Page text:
At last, the promise we've always seen in John Fullbright is signed, sealed, delivered and certified in his first full-length studio album, From the Ground Up. Having seen Fullbright solo and duo the last two years and loving the starkness of his windblown Leon Russell Okie plaint, hearing him with a full band behind him is an ear-opening experience.
Who knew that the young Okie could growl like Hayes Carll?
The album certainly serves more notice of what we've been saying about this guy since we first saw him at a writers-in-the-round at Mucky Duck a few years back: He's a songwriting genius. Bar none.
Mentored by the likes of Jimmy Webb, Fullbright can open a vein with tunes like "I Only Pray at Night" or "Me Wanting You," and "Satan and St. Paul" is filled with Townes van Zandt-isms galore like "I could use another twenty years / To fix the last fifteen." He stands toe to songwriting toe with Carll, Jason Isbell and Joe Pug when it comes to wise wordsmithing.
We caught up with him in Okemah, Oklahoma, where he was packing his stuff for a run to Houston.
Rocks Off: We've seen you several times and may not have noticed it, but on the record you seem to have an unexpected sort of Hayes Carll growl.
John Fullbright: Maybe Hayes has a John Fullbright growl.
RO: Another thing we hear is a Leon Russell thing, both vocally and in your piano playing.
JF: A lot of people tell me that. I'm not saying I stole any licks from Leon although, of course, I've listened to him for a long time.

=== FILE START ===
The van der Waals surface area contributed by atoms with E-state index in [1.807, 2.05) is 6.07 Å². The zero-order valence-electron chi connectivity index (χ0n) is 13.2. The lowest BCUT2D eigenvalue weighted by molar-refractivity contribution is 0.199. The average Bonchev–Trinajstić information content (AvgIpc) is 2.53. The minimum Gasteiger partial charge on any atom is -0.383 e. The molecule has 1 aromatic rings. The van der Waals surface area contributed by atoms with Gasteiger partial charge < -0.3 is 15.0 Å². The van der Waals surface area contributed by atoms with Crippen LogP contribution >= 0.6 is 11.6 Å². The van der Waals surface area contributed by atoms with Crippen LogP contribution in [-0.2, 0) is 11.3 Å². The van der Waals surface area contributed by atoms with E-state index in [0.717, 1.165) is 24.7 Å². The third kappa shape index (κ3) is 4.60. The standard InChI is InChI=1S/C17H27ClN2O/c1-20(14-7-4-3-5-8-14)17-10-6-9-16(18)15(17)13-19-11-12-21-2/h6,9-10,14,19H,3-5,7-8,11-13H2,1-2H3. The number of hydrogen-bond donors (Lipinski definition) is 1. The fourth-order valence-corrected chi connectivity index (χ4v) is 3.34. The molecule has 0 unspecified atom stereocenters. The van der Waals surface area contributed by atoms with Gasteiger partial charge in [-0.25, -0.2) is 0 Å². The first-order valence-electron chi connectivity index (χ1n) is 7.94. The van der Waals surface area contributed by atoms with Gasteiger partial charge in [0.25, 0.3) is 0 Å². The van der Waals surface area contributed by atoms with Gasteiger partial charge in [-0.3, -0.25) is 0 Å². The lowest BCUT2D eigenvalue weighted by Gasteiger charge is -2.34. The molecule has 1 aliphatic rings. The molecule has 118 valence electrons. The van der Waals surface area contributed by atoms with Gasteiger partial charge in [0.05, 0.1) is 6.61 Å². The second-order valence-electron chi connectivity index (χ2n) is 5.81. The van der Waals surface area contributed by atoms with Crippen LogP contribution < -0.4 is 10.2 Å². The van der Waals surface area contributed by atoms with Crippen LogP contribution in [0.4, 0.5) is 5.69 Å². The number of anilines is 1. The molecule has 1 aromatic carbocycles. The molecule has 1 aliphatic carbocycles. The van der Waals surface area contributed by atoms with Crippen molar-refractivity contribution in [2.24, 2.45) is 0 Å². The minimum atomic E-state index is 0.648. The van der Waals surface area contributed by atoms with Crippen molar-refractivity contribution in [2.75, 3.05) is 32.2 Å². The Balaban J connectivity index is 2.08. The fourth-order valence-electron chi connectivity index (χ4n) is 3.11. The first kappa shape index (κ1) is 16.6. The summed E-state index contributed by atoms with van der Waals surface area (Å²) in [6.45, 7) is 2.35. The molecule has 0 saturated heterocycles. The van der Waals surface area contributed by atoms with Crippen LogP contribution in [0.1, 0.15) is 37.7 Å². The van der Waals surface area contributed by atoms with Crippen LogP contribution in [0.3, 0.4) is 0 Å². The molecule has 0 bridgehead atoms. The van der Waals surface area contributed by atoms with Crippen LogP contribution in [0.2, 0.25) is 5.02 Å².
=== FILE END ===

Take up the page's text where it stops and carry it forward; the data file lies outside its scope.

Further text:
RO: You have that same dry, Oklahoma timbre that Leon has, and that kind of cracking-up thing on the high notes sometimes that works but you can't really say why it works.
JF: So what you're saying is I have a really shitty voice, I guess.
RO: How about distinct?
JF: No, I know what you mean. Part of it is regional accent, part of it is just how my voice is, part of it is probably hangover-related or something.
RO: Well, we noticed that item in the liner notes where you thanked all the Okie musicians and mentors who convinced you to use your own voice.
JF: Yeah, I never thought of myself as a singer. But I think I've learned to put my songs across in my own voice. I've had to work at singing and the self-confidence thing.
RO: The record is the first time most of us have heard you in a full band setting. Is that something you're building towards?
JF: I did three gigs last month with a band, some CD-release gigs. We did a full band at the Continental in Austin.
RO: Do you like it or would you rather go acoustic?
JF: I really like it. I could tell we got a little better each time, and it is a lot of fun. Of course, with some of my songs, the guys just get to stand there and kinda watch me.
RO: Are you solo Friday night?
JF: No, I'll have Terry "Buffalo" Ware with me.
RO: What was your idea going into the studio about instrumentation, players, etc.?
JF: We consciously tried not to go for any one style or sound. We found out pretty quickly that some of those songs go well with a bigger, crunchier band style, but some of them are still pretty sparse and minimal. But the songs dictated rather than vice versa.
8 p.m. tonight at Anderson Fair, 2007 Grant, www.andersonfair.com.
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